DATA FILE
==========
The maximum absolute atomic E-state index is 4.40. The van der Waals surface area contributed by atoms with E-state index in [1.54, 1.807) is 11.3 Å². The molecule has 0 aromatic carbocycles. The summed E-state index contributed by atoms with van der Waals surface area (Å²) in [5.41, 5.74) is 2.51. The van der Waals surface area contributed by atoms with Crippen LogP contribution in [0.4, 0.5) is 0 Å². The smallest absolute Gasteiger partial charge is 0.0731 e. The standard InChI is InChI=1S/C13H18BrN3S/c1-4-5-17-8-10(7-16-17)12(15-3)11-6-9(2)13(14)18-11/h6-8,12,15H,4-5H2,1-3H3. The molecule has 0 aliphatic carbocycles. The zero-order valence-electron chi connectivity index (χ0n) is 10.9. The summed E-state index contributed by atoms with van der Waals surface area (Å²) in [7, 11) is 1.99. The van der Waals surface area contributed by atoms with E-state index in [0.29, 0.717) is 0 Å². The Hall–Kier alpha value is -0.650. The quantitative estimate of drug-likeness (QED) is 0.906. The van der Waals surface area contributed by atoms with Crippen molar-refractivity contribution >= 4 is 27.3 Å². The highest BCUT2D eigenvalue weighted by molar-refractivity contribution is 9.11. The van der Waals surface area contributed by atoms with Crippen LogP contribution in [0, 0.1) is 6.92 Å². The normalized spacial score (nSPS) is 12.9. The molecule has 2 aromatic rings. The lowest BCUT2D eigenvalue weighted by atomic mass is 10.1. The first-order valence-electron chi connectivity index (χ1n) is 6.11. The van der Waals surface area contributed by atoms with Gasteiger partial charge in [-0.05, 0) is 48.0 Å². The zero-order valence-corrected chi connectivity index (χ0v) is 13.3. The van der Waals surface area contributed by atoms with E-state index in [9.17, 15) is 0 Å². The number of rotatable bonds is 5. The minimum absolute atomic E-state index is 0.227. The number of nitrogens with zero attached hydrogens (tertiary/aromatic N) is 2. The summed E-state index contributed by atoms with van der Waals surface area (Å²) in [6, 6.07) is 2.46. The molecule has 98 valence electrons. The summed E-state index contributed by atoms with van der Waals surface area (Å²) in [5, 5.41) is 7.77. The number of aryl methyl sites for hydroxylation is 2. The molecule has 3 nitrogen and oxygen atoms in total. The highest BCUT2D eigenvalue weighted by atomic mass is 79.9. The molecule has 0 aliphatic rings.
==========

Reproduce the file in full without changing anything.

The maximum absolute atomic E-state index is 4.40. The van der Waals surface area contributed by atoms with E-state index in [1.54, 1.807) is 11.3 Å². The molecule has 0 aromatic carbocycles. The summed E-state index contributed by atoms with van der Waals surface area (Å²) in [5.41, 5.74) is 2.51. The van der Waals surface area contributed by atoms with Crippen LogP contribution in [0.4, 0.5) is 0 Å². The smallest absolute Gasteiger partial charge is 0.0731 e. The standard InChI is InChI=1S/C13H18BrN3S/c1-4-5-17-8-10(7-16-17)12(15-3)11-6-9(2)13(14)18-11/h6-8,12,15H,4-5H2,1-3H3. The molecule has 0 aliphatic carbocycles. The zero-order valence-electron chi connectivity index (χ0n) is 10.9. The summed E-state index contributed by atoms with van der Waals surface area (Å²) in [7, 11) is 1.99. The van der Waals surface area contributed by atoms with E-state index in [0.29, 0.717) is 0 Å². The Hall–Kier alpha value is -0.650. The quantitative estimate of drug-likeness (QED) is 0.906. The van der Waals surface area contributed by atoms with Crippen molar-refractivity contribution >= 4 is 27.3 Å². The highest BCUT2D eigenvalue weighted by molar-refractivity contribution is 9.11. The van der Waals surface area contributed by atoms with Crippen LogP contribution in [0, 0.1) is 6.92 Å². The normalized spacial score (nSPS) is 12.9. The molecule has 2 aromatic rings. The lowest BCUT2D eigenvalue weighted by atomic mass is 10.1. The first-order valence-electron chi connectivity index (χ1n) is 6.11. The van der Waals surface area contributed by atoms with Gasteiger partial charge in [-0.05, 0) is 48.0 Å². The zero-order valence-corrected chi connectivity index (χ0v) is 13.3. The van der Waals surface area contributed by atoms with E-state index in [9.17, 15) is 0 Å². The number of rotatable bonds is 5. The minimum absolute atomic E-state index is 0.227. The number of nitrogens with zero attached hydrogens (tertiary/aromatic N) is 2. The summed E-state index contributed by atoms with van der Waals surface area (Å²) in [6, 6.07) is 2.46. The molecule has 98 valence electrons. The summed E-state index contributed by atoms with van der Waals surface area (Å²) in [5, 5.41) is 7.77. The number of aryl methyl sites for hydroxylation is 2. The molecule has 3 nitrogen and oxygen atoms in total. The highest BCUT2D eigenvalue weighted by atomic mass is 79.9. The molecule has 0 aliphatic rings.